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Infrastructureless networks are becoming more popular with the increased prevalence of wireless networking technology. A significant challenge faced by these infrastructureless networks is that of providing security. In this paper we examine the issue of authentication, a fundamental component of most security approaches, and show how it can be performed despite an absence of trusted infrastructure and limited or no existing trust relationship between network nodes. Our approach enables nodes to authenticate using a combination of contextual information, harvested from the environment, and traditional authentication factors (such as public key cryptography). Underlying our solution is a generic threshold signature scheme that enables distributed generation of digital certificates.
Comment: To appear in the proceedings of 34$^{\rm th}$ International Conference on High Energy Physics, Philadelphia, 2008
The development of high-level standard representations of buildings has been welcomed by the majority within the industry. Such standards allow for semantic interoperability between the large number of design tools which are available to practitioners in the A/E/C and FM industries. However, with such standards comes greater reliance on the information contained within the models which are transmitted, and interpreted, automatically between design tools. Unlike geometry-based standards (e.g., DXF, IGES, DWG, etc) where there was always an expectation of human interpretation, this semantic data must be correct to fit within the interoperable world we have developed. Testing of the semantic interoperability of a small number of commercial design tools has shown that this level of trust is not yet able to be assumed and that further work ...
Determinate growth of floral meristems in Arabidopsis requires the function of the floral regulatory gene AGAMOUS (AG). Expression of AG mRNA in the central region of floral meristems relies on the partially overlapping functions of the LEAFY (LFY) and APETALA1 (AP1) genes, which promote initial floral meristem identity. Here, we provide evidence that AG function is required for the final definition of floral meristem identity and that constitutive AG function can promote, independent of LFY and AP1 functions, the determinate floral state in the center of reproductive meristems. Loss-of-function analysis showed that the indeterminate central region of the ag mutant floral meristem undergoes conversion to an inflorescence meristem when long-day-dependent flowering stimulus is removed. Furthermore, gain-of-function analysis demonstrated ...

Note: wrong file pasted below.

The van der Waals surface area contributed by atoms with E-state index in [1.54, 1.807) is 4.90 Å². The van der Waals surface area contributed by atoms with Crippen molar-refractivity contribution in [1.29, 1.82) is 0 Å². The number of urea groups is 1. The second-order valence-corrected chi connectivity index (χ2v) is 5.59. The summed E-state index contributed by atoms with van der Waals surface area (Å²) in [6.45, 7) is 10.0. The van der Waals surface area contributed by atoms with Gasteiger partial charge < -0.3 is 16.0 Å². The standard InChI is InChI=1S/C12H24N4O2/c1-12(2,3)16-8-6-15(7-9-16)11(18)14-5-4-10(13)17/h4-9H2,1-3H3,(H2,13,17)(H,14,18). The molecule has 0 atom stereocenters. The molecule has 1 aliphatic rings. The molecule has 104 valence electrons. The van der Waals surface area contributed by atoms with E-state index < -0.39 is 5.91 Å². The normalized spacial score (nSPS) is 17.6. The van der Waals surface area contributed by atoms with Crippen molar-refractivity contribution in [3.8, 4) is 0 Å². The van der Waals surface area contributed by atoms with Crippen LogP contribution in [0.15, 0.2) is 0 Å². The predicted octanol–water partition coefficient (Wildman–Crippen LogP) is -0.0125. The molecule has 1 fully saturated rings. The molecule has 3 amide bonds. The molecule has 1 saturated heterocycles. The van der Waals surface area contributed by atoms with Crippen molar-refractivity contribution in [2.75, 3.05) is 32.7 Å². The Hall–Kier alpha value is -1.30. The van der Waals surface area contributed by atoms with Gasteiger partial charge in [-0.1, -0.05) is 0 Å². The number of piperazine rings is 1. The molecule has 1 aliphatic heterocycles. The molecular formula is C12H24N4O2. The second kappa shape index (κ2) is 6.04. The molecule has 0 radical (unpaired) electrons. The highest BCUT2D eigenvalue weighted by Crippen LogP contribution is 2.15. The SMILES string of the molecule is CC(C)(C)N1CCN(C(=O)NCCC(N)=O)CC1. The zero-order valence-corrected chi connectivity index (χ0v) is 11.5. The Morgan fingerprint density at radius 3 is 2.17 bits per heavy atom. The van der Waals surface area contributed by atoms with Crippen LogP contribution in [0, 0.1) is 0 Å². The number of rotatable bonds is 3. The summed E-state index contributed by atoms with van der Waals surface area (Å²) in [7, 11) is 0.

A novel gene that regulates floral meristem activity and controls floral organ number was identified in Arabidopsis and is designated FON1 (for FLORAL ORGAN NUMBER1). The fon1 mutants exhibit normal vegetative development and produce normal inflorescence meristems and immature flowers before stage 6. fon1 flowers become visibly different from wild-type flowers at stage 6, when the third-whorl stamen primordia have formed. The fon1 floral meristem functions longer than does that of the wild type: after the outer three-whorl organ primordia have initiated, the remaining central floral meristem continues to produce additional stamen primordia interior to the third whorl. Prolonged fon1 floral meristem activity also results in an increased number of carpels. The clavata (clv) mutations are known to affect floral meristem activity. We have ...
Comment: 7 pages, 3 figures
Comment: 32 pages, Chinese Physics (accepted)
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